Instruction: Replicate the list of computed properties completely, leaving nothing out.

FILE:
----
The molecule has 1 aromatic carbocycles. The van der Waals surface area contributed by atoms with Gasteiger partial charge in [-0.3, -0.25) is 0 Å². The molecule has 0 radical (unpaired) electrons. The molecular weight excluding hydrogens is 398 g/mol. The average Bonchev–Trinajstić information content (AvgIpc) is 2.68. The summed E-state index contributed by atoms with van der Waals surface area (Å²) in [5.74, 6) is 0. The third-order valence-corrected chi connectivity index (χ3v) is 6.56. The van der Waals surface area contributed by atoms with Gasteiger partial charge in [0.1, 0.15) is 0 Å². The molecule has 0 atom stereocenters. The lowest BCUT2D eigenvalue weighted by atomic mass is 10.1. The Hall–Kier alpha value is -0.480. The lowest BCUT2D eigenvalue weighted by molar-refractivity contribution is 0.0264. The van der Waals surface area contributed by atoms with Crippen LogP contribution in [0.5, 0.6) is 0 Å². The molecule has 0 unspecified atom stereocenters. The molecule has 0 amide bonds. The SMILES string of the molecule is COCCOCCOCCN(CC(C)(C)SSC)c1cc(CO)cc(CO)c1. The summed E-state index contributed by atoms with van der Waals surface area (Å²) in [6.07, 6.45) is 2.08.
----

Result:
The molecule has 1 aromatic carbocycles. The van der Waals surface area contributed by atoms with Gasteiger partial charge in [-0.3, -0.25) is 0 Å². The molecule has 0 radical (unpaired) electrons. The molecular weight excluding hydrogens is 398 g/mol. The average Bonchev–Trinajstić information content (AvgIpc) is 2.68. The summed E-state index contributed by atoms with van der Waals surface area (Å²) in [5.74, 6) is 0. The third-order valence-corrected chi connectivity index (χ3v) is 6.56. The van der Waals surface area contributed by atoms with Gasteiger partial charge in [0.1, 0.15) is 0 Å². The molecule has 0 atom stereocenters. The lowest BCUT2D eigenvalue weighted by atomic mass is 10.1. The Hall–Kier alpha value is -0.480. The lowest BCUT2D eigenvalue weighted by molar-refractivity contribution is 0.0264. The van der Waals surface area contributed by atoms with Crippen LogP contribution in [0.5, 0.6) is 0 Å². The molecule has 0 unspecified atom stereocenters. The molecule has 0 amide bonds. The SMILES string of the molecule is COCCOCCOCCN(CC(C)(C)SSC)c1cc(CO)cc(CO)c1. The summed E-state index contributed by atoms with van der Waals surface area (Å²) in [6.07, 6.45) is 2.08.